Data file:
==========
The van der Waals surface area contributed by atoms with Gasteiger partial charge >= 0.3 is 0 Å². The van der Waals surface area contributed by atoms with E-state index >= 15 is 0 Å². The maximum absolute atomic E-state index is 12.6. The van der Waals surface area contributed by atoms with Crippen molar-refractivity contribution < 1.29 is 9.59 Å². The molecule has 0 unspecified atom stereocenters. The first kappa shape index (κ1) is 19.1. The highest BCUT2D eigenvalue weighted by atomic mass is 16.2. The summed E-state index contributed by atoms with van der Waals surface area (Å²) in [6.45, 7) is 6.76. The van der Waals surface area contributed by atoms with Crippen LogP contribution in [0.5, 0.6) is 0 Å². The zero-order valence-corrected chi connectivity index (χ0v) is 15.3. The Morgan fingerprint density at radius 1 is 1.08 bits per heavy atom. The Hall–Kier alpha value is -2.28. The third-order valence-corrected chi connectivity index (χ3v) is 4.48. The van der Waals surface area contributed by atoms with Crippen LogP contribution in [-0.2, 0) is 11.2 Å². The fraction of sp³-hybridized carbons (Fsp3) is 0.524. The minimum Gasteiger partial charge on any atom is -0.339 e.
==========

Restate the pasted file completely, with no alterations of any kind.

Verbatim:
The van der Waals surface area contributed by atoms with Gasteiger partial charge >= 0.3 is 0 Å². The van der Waals surface area contributed by atoms with E-state index >= 15 is 0 Å². The maximum absolute atomic E-state index is 12.6. The van der Waals surface area contributed by atoms with Crippen molar-refractivity contribution < 1.29 is 9.59 Å². The molecule has 0 unspecified atom stereocenters. The first kappa shape index (κ1) is 19.1. The highest BCUT2D eigenvalue weighted by atomic mass is 16.2. The summed E-state index contributed by atoms with van der Waals surface area (Å²) in [6.45, 7) is 6.76. The van der Waals surface area contributed by atoms with Crippen LogP contribution in [0.5, 0.6) is 0 Å². The zero-order valence-corrected chi connectivity index (χ0v) is 15.3. The Morgan fingerprint density at radius 1 is 1.08 bits per heavy atom. The Hall–Kier alpha value is -2.28. The third-order valence-corrected chi connectivity index (χ3v) is 4.48. The van der Waals surface area contributed by atoms with Crippen LogP contribution in [-0.2, 0) is 11.2 Å². The fraction of sp³-hybridized carbons (Fsp3) is 0.524. The minimum Gasteiger partial charge on any atom is -0.339 e.